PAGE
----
Do what he says.

Photographer: Drew Angerer/Bloomberg

The Fed Must Attack Low Inflation

Narayana Kocherlakota is a Bloomberg View columnist. He is a professor of economics at the University of Rochester and was president of the Federal Reserve Bank of Minneapolis from 2009 to 2015.
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The U.S. economy remains weak, with inflation expected to remain below the Federal Reserve's target for years to come. When the central bank holds its policy-making meeting next week, it should take decisive action to end the malaise.

Charles Evans, president of the Federal Reserve Bank of Chicago, has suggested a good plan: Hold off on any further interest-rate increases until core inflation (excluding volatile food and energy prices) returns to the Fed's target of 2 percent "in a sustainable way." His thinking is that central banks know how to address high inflation (just raise interest rates) but have a much harder time dealing with inadequate inflation, so the Fed should place much more emphasis on avoiding the latter.

I would even argue that the Fed could do more. Evans's proposal, for example, does not contemplate unwinding the December 2015 interest-rate increase. Instead, the Fed could say that until its inflation target is met, it will maintain a zero rate on the excess reserves that banks deposit at the central bank (it currently pays 0.5 percent). It could add that it will consider reducing the excess-reserve rate below zero in order to accelerate the process.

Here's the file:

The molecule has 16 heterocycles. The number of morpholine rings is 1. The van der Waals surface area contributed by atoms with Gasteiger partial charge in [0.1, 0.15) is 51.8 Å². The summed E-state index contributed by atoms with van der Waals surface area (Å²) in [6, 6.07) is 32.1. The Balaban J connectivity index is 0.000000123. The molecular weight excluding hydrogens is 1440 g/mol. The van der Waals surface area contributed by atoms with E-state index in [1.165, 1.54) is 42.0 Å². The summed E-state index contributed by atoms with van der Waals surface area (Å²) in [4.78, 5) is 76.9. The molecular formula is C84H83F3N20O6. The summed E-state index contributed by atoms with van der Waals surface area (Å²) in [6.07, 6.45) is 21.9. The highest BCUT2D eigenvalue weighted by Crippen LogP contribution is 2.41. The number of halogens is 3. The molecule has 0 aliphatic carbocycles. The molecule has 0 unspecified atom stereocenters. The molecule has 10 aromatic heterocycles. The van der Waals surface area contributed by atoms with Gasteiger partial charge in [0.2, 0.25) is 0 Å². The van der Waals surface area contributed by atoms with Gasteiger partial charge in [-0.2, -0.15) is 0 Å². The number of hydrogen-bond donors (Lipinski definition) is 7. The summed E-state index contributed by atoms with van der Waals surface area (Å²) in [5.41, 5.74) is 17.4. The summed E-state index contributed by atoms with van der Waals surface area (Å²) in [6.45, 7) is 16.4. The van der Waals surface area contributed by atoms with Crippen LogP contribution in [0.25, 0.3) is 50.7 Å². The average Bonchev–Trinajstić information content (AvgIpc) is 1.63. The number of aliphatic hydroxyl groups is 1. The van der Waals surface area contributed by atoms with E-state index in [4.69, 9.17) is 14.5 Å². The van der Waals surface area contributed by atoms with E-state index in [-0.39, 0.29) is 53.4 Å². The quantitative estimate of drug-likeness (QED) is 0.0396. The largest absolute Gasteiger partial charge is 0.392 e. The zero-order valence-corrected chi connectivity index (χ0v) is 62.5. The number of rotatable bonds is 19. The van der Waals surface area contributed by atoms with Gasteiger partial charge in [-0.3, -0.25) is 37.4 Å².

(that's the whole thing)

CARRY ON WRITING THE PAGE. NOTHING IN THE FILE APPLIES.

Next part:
Maintaining inflation near 2 percent is important because it provides consumers and businesses with certainty. It's like a yardstick -- if people are counting on it to be 36 inches long, being an inch short is as bad as being an inch over.

Borrowers and lenders, for example, need to know how much a dollar will be worth when the time comes to pay it back. Below-target inflation punishes borrowers by making it more expensive than expected to pay off their loans.

Persistently low inflation can also lead the public to expect more of the same. This makes interest rates look higher when the effect of inflation is taken into account -- a phenomenon that hurts the Fed's ability to help the economy by lowering rates.

Over the past three years, the Fed has focused on "gradual normalization," meaning slowly restoring interest rates to levels much closer to those seen historically. If, as Evans suggests, the Fed instead waits until core inflation reaches 2 percent, it will probably have to raise rates more quickly at that point -- a move that could cause turbulence in bond markets and unsettle investors. But this shouldn’t keep the Fed from adopting Evans’s plan: After all, investors' losses and gains are much less important than the health of the broader economy.

This column does not necessarily reflect the opinion of the editorial board or Bloomberg LP and its owners.

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